Thus, “certainty” as used here by a Bayh-Dole reflecteur means: nonprofits now were certain that they did not have to make a case that monopoly exploitation of any given patent position would better serve the public than would open access. As for “title certainty”–that a nonprofit could hold title for the life of a patent without any government claim–that is not in Bayh-Dole. More fantasy.
What was uncertain was whether a federal agency would agree to a nonprofit’s patenting for exclusive licensing unless there was a clear case the public would be better served. Universities made crappy arguments for their patent claims. Bayh-Dole, as they reflect on it, gave them a free pass. What happiness, to be freed from explaining how, for any invention they wanted to suppress access to, how doing so would better serve the public interest than in encouraging access.
Just to beat on certainty a bit more, there are plenty of ways that Bayh-Dole messes with title “certainty.” We might say that Bayh-Dole displaces title uncertainty from requesting to retain title (with a showing that retaining title will be better for the public than open access) to compliance with all the administrative requirements which, if breached, might result in loss of title. Bayh-Dole sets out the patent rights clause provisions under which the federal government may take title, once a contractor has got title. One of these conditions arises when a contractor fails to disclose a subject invention timely and in the form of a compliant written report. This claim on title shifts the “certainty” to the definition of what constitutes a subject invention. If a contractor fails to identify an invention as subject and properly disclose it, and instead goes off and patents it without disclosure, there goes “title certainty.”
Bayh-Dole also provides a mechanism by which federal agencies can implement alternatives to allowing contractors to “retain title” to inventions (see 35 USC 202(a) and (b)). Under the “exceptional circumstances” provision, agencies can introduce alternative patent rights clauses that, for instance, re-establish government ownership and open access. The Department of Energy did just that, before Bayh-Dole’s implementing regulations were even issued, baking an exceptional circumstance into an alternative patent rights clause, once at 37 CFR 401.14(b)–now conflated by NIST into a single, ungainly, omnibus patent rights clause. No title certainty there.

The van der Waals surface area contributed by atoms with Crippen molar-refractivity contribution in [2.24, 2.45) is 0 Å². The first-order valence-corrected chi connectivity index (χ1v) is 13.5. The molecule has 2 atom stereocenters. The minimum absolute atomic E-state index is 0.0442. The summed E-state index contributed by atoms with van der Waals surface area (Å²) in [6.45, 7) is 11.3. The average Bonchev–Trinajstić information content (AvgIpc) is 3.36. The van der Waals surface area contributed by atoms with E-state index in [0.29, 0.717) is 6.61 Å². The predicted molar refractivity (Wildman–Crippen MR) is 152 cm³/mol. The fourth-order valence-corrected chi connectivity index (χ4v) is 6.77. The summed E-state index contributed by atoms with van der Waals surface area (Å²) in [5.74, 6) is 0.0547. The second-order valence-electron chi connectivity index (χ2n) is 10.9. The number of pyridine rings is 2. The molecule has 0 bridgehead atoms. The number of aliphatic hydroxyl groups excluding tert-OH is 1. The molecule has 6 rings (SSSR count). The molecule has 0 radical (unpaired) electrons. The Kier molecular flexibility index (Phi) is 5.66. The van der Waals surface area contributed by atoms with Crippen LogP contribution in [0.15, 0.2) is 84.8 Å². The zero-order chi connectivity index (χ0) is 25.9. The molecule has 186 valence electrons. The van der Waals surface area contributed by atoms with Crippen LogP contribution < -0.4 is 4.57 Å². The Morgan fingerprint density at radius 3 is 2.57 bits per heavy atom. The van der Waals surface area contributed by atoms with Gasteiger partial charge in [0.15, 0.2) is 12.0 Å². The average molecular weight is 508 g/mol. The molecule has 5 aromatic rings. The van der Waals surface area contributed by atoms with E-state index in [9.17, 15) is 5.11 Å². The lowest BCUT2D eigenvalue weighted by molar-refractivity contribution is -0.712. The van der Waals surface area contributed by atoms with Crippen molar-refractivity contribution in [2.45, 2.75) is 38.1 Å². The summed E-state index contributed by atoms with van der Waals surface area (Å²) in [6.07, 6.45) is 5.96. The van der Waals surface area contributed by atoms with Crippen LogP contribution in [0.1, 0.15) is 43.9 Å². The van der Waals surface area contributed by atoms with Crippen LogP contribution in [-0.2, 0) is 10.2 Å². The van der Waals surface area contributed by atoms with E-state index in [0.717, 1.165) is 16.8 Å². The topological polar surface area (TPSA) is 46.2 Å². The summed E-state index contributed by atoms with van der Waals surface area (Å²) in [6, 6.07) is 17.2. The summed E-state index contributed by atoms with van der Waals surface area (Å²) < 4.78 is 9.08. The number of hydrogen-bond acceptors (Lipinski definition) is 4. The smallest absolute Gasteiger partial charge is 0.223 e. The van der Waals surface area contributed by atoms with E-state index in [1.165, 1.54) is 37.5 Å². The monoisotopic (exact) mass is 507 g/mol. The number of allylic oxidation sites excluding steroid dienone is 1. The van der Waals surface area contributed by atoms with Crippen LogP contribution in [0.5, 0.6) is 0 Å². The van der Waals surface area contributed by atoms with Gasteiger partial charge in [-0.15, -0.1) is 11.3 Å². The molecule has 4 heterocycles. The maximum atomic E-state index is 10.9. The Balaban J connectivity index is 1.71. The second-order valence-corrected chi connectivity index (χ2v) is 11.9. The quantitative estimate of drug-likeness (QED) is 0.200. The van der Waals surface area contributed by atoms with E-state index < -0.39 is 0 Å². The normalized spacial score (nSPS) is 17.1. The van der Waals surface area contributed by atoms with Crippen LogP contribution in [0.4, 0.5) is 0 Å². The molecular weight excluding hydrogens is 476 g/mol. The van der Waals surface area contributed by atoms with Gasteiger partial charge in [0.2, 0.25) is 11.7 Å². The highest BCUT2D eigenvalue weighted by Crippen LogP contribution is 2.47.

It is worth pointing out that if federal agencies used the alternative patent rights clause authority of 35 USC 202(a) and (b), things would be restored to pretty much the same condition as they were pre-Bayh-Dole. Federal agencies could stipulate any invention made in public health directed research or development default to federal open access, for instance, just as the DOE did to restore its policy for nuclear weapons and related atomy stuff. There would also be an alternative patent rights clause for research tools, for cooperative research center work, for work directed at open innovation and open source software, and for work in agriculture extension (farmers get a royalty-free license to practice, too, not merely the government!).
In short, if federal agencies complied with Bayh-Dole, then we would get a rational set of invention practices directed at the nonprofit research “industry” and its rogue patent fixation. University patent administrators would. be inconvenienced, poor babes. University research administrators would have to ensure that they didn’t mix funds with differing requirements if they wanted to preserve the opportunity for patent administrators to mess with patent exclusivities–just as they have to do so when they allow a company research sponsor to have a first right to negotiate an exclusive license to any research result. Can’t mix those funds with any other funds that might grant even a non-exclusive license to someone else. Oh, I know, research administrators now don’t ensure that funds are not mixed. They live on borrowed time awaiting the lawsuit for double licensing and breach of contract. They only fuss about it when the problem is mixing federal funding with differing patent rights clauses. Then they put on a pathetic show of hurt.